The fight at Rangiaowhia

The fight at Rangiaowhia

The fight at Rangiaohia for the recovery of McHale’s body. February 21 1864, by L.A. Wilson. This artist’s impression of the battle depicts the moment Colonel Marmaduke Nixon (top, second from left) was shot. Captain Thomas McDonnell (left) runs to help Nixon, while Lieutenant-General Duncan Cameron and his staff are arriving at right.

On the morning of Sunday 21 February 1864 the inhabitants of Rangiaowhia, the economic heartland of the Kīngitanga, were surprised by the arrival of imperial and colonial soldiers. Rangiaowhia’s fighting men were still at nearby Pāterangi, which Cameron’s force had bypassed overnight. Many inhabitants took refuge in one of Rangiaowhia’s two churches, while others ran for their whare (houses).

Sergeant McHale, ‘an excited cavalryman’, was shot and killed when he fired into one of the whare. So was a soldier of the 65th Regiment. The building was surrounded and two ranks of men opened fire. Those inside returned fire, mortally wounding Colonel Nixon. Then another trooper was shot while trying to retrieve McHale’s body.

Whether by accident or design, the thatch of the building caught fire. An unarmed elderly man came out with a white blanket raised above his head. He was killed by a hail of bullets despite calls from a nearby officer to ‘spare him’. Two more Māori attempting to escape met a similar fate, and eight charred corpses (including that of McHale) were later found in the smoking ruins.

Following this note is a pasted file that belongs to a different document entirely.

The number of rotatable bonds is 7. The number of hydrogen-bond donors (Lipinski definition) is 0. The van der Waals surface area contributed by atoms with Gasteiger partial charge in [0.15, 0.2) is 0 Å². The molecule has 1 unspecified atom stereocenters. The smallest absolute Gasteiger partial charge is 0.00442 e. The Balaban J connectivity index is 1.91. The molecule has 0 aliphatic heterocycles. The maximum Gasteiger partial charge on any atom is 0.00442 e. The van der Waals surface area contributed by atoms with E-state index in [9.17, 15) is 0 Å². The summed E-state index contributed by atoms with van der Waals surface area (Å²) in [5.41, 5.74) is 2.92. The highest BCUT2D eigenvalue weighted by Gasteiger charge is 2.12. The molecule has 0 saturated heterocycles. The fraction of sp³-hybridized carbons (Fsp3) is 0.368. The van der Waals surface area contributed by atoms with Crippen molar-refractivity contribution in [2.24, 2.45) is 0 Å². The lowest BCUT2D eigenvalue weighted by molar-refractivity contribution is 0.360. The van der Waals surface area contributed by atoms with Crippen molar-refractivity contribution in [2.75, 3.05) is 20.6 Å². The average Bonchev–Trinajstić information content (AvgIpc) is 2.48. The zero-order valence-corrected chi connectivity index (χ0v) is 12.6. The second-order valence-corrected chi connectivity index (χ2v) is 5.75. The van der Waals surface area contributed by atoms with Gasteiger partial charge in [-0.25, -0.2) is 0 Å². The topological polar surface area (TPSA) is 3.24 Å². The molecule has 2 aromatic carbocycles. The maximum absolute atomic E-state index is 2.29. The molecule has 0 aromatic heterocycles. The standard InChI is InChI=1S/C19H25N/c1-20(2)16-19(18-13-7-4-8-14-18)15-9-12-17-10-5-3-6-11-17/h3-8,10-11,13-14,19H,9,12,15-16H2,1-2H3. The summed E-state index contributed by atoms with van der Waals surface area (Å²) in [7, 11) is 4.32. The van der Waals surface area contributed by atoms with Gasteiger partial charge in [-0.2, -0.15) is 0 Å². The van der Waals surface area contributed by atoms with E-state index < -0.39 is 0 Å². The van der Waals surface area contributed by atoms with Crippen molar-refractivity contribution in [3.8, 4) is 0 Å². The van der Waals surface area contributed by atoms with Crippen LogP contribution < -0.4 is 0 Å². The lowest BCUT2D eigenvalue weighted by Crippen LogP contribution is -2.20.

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5 comments have been posted about The fight at Rangiaowhia

What do you know?


Posted: 01 Jul 2022

But who won?


Posted: 10 Jun 2022

It was a dirty 'fight' if you could even call it a fight as such. Rangiaowhia was an undefended village that supplied food that fed the kingitanga forces Supposed to be under agreement of being a peaceful place of non combatants. Elderly, children, and women. Other eyewitness accounts point to the soldiers setting light to that 'thatched building' which was actually a house of prayer, a church. The people did not come out of the church when commanded to, due to previous accounts from other wars that lead to them being imprisoned or killed such as was with Rangiriri. Among the casualties was a ten year old boy, Arama, who tried to escape from the church was shot and killed.


Posted: 02 Nov 2021

Kīngi Pootatau was not around during Rangiaowhia invasion.

bernie Fynn

Posted: 05 Aug 2016

I suggest that this site read Bruce Moons account of the Rangiaowhia incident as he has first hand accounts of it. A woman named wikitoria, who is used as the account of the incident, in her own words, saw nothing. She was at the river, below the village and stayed there all day. Potatau also has a different version to what modern maori say. Cameron went in at night to lay waste to the crops and to minimise any casualties.


Posted: 12 May 2014

There were 200 - 300 Maori men, woman and children that were massacred by 3000 British army soldiers. The land was stolen, confiscated. Given to pakeha farmers and never to be returned to the rightful owners. This year marks 150 years since that sad sad day and was recently celebrated where a memorial was unveiled in the memory of all that had perished that day. Both Maori and pakeha.